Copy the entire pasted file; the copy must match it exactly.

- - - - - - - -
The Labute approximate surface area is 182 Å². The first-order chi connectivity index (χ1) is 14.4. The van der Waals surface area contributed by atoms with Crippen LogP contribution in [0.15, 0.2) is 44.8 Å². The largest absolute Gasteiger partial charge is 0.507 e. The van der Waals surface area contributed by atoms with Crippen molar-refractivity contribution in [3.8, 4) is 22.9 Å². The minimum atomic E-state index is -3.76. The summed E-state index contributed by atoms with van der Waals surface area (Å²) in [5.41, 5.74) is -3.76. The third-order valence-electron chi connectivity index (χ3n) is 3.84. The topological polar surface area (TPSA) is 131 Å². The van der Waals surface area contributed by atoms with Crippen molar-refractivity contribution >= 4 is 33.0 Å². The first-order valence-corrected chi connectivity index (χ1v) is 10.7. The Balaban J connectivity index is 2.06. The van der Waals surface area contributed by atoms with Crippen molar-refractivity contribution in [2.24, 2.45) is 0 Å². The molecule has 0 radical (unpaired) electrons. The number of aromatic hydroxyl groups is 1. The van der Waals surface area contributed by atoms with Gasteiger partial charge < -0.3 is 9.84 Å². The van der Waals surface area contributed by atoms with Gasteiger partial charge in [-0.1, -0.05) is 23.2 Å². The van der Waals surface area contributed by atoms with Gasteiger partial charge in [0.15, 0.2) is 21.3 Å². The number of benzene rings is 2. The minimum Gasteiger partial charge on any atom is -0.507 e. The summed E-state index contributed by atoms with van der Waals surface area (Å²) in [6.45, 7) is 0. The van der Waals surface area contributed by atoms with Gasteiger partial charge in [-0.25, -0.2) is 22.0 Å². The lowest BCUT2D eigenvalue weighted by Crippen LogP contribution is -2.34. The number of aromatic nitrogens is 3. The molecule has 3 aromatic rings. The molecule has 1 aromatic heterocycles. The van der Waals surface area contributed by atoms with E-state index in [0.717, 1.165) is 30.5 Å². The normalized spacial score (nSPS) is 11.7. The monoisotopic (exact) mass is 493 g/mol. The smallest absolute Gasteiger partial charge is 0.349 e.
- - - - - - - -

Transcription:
The Labute approximate surface area is 182 Å². The first-order chi connectivity index (χ1) is 14.4. The van der Waals surface area contributed by atoms with Crippen LogP contribution in [0.15, 0.2) is 44.8 Å². The largest absolute Gasteiger partial charge is 0.507 e. The van der Waals surface area contributed by atoms with Crippen molar-refractivity contribution in [3.8, 4) is 22.9 Å². The minimum atomic E-state index is -3.76. The summed E-state index contributed by atoms with van der Waals surface area (Å²) in [5.41, 5.74) is -3.76. The third-order valence-electron chi connectivity index (χ3n) is 3.84. The topological polar surface area (TPSA) is 131 Å². The van der Waals surface area contributed by atoms with Crippen molar-refractivity contribution >= 4 is 33.0 Å². The first-order valence-corrected chi connectivity index (χ1v) is 10.7. The Balaban J connectivity index is 2.06. The van der Waals surface area contributed by atoms with Crippen molar-refractivity contribution in [2.24, 2.45) is 0 Å². The molecule has 0 radical (unpaired) electrons. The number of aromatic hydroxyl groups is 1. The van der Waals surface area contributed by atoms with Gasteiger partial charge < -0.3 is 9.84 Å². The van der Waals surface area contributed by atoms with Gasteiger partial charge in [-0.1, -0.05) is 23.2 Å². The van der Waals surface area contributed by atoms with Gasteiger partial charge in [0.15, 0.2) is 21.3 Å². The number of benzene rings is 2. The minimum Gasteiger partial charge on any atom is -0.507 e. The summed E-state index contributed by atoms with van der Waals surface area (Å²) in [6.45, 7) is 0. The van der Waals surface area contributed by atoms with Gasteiger partial charge in [-0.25, -0.2) is 22.0 Å². The lowest BCUT2D eigenvalue weighted by Crippen LogP contribution is -2.34. The number of aromatic nitrogens is 3. The molecule has 3 aromatic rings. The molecule has 1 aromatic heterocycles. The van der Waals surface area contributed by atoms with E-state index in [0.717, 1.165) is 30.5 Å². The normalized spacial score (nSPS) is 11.7. The monoisotopic (exact) mass is 493 g/mol. The smallest absolute Gasteiger partial charge is 0.349 e.